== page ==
Kaplan also seemed to take seriously his duty to the public, to hand down a sentence that most people agree means Bankman-Fried gets his just desserts.

“At the end of the day, the criminal justice system in this country can enjoy the support of the public … only if, on the whole, people think it works fairly,” Kaplan said. “That’s what we depend on. If that’s not happening, we’re back to trial by combat, folks.”

With trial by combat out of the question (at least, for now), Bankman-Fried will have to serve his time the old-fashioned way. Kaplan did take his autism diagnosis and gentle nature into account in one regard – he recommended that Bankman-Fried be placed in a medium or low-security federal prison, preferably one that’s close to San Francisco, where his parents live, arguing that his autism, notoriety, and perceived wealth would make him vulnerable in a maximum security facility.

For those wondering if Bankman-Fried will get out early on good behavior, he won’t – not really. Thanks to the Sentencing Reform Act of 1984, Bankman-Fried – like all other federal prisoners – will only be eligible for a maximum 15% reduction for good behavior. Of course, everything could change in the (unlikely) case his lawyers successfully appeal the verdict, which they told the court Thursday they plan to do.

His lawyers have 14 days to submit an appeal.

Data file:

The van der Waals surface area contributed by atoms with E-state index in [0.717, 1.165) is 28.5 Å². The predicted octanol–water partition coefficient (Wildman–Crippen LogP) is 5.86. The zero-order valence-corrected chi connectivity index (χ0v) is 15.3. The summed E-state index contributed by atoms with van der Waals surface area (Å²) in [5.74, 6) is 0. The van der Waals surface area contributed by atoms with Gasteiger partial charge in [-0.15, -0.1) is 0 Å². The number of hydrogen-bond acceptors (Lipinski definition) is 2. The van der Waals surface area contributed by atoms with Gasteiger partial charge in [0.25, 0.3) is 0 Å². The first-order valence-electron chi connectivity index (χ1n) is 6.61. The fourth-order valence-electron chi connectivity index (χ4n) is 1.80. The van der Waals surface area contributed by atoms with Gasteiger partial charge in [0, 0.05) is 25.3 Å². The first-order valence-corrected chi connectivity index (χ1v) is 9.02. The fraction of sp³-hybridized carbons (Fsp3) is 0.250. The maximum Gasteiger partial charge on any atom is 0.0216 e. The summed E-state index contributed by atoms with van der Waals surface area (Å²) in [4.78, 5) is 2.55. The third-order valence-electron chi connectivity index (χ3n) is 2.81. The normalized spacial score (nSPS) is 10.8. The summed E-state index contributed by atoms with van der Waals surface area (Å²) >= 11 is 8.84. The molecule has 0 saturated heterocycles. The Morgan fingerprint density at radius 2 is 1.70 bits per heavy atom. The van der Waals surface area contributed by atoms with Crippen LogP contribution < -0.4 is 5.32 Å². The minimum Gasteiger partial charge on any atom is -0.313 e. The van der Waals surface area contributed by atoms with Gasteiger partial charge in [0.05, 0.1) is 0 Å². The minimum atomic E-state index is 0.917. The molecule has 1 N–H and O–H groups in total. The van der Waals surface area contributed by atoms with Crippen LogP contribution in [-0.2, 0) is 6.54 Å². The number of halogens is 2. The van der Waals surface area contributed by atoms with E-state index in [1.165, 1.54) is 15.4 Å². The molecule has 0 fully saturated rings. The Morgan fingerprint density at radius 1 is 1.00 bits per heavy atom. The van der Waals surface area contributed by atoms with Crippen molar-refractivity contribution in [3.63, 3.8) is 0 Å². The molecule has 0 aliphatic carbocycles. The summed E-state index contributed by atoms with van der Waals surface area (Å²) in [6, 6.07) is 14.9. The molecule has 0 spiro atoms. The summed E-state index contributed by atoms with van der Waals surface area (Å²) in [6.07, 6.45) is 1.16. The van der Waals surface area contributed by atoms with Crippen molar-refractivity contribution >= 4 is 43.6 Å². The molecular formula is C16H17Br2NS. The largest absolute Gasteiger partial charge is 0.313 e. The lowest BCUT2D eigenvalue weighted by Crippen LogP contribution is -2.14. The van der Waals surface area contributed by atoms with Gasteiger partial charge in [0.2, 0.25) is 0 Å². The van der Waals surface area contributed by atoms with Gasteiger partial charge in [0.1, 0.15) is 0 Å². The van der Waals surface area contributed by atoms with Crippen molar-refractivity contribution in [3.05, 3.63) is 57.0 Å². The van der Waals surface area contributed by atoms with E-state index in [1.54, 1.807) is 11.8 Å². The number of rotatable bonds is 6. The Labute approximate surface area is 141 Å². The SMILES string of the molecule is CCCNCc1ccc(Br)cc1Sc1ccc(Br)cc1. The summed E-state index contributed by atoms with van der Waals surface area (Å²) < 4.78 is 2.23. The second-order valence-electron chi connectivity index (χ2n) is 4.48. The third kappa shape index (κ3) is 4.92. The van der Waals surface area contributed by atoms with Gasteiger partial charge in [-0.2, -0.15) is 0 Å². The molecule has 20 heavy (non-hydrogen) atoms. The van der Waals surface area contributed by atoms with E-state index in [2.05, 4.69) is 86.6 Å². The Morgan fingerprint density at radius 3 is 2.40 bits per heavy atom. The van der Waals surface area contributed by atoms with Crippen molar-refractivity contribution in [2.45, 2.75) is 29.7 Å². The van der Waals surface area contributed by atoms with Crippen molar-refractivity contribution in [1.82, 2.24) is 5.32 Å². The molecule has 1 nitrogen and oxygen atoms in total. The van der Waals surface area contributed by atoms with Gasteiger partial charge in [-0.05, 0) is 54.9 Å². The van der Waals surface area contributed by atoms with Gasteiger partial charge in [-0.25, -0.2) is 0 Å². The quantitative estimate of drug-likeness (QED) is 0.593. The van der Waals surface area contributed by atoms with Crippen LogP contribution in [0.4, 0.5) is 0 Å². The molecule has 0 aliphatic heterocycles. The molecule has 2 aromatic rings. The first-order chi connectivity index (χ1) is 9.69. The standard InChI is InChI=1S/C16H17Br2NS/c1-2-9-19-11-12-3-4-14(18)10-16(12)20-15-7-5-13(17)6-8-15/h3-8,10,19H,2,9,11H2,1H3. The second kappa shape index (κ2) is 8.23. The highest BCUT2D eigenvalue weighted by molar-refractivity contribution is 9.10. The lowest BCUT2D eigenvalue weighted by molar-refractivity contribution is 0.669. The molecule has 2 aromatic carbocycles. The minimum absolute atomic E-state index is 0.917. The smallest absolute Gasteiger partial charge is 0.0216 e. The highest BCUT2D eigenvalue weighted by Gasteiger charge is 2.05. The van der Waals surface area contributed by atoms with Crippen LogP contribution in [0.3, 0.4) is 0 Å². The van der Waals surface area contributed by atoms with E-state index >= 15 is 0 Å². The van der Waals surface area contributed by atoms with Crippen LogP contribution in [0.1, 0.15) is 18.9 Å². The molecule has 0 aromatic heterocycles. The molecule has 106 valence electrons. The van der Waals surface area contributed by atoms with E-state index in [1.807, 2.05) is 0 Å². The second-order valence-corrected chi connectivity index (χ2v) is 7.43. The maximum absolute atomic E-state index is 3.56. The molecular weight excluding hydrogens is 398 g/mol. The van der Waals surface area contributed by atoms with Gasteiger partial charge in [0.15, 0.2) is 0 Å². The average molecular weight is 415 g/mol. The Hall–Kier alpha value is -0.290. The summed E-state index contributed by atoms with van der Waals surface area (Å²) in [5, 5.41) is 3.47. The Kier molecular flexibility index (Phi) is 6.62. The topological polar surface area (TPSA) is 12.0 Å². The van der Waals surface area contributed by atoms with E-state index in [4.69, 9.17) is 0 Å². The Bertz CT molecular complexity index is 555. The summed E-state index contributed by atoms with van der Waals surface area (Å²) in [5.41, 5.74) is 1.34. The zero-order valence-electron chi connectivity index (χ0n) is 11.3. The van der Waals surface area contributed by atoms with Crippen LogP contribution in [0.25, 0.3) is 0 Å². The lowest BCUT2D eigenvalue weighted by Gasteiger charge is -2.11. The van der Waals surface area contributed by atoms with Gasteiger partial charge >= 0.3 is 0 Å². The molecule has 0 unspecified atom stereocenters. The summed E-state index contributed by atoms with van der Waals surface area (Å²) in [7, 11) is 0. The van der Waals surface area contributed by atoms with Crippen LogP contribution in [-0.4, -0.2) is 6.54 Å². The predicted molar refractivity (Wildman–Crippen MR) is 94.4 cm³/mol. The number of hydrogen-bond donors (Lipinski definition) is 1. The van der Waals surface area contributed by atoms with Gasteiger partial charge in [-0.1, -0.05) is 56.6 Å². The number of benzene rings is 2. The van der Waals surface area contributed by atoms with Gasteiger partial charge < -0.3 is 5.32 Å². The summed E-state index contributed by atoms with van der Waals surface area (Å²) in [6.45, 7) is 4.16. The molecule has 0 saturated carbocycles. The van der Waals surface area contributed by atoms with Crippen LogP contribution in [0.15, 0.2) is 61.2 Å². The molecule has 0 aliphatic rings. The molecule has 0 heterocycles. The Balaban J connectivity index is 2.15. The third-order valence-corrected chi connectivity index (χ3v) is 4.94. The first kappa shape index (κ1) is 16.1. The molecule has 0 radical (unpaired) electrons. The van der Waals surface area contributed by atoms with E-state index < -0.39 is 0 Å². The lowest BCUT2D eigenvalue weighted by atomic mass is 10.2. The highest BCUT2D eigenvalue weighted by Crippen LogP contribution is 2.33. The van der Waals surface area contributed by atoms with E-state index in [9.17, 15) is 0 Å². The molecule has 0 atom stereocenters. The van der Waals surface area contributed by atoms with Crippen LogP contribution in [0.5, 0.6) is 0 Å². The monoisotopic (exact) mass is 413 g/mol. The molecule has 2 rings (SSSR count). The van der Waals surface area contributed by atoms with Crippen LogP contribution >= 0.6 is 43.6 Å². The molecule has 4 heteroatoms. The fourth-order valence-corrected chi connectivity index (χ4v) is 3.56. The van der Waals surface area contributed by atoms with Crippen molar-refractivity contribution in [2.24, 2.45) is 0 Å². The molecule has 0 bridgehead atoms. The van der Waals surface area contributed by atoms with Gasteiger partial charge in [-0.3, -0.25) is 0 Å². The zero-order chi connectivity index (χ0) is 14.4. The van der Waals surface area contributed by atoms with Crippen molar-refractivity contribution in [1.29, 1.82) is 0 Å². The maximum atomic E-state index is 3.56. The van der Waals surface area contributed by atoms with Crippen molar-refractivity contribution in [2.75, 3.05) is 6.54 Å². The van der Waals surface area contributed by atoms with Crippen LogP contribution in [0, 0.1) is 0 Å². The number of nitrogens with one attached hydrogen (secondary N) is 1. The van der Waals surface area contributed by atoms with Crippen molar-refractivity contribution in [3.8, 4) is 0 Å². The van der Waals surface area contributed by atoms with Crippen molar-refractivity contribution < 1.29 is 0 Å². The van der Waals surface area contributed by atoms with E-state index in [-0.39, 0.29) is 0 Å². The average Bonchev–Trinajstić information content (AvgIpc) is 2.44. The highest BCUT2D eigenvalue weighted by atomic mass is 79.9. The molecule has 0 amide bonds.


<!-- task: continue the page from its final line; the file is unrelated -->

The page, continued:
Courtroom scenes

•While only 65 people lined up by 8:30, the courtroom and overflow room were packed by the time the sentence was actually read. There were roughly 100 people in the overflow room, and the courtroom was standing-room only.

•Bankman-Fried’s parents were present, as they have been through the trial.

•Judge Lewis Kaplan spoke in a gentle tone, but was pretty harsh toward Bankman-Fried while reading the sentence: “What we did not hear is accepting responsibility for lying, for stealing, or for fraud. He recognizes errors were made. He does not recognize, though, that they were because of wrongs he committed. He didn’t swear off doing it again. As a matter of fact, I was struck at the end by the comments that there is an opportunity here, that there is an opportunity that someone, maybe his former coworkers, maybe someone else, could relaunch FTX, or something of an equivalent and, without the mismanagement or the liquidity crisis, things could work out. And that, I submit, tells the Court exactly where things could be. We cannot see into the future.”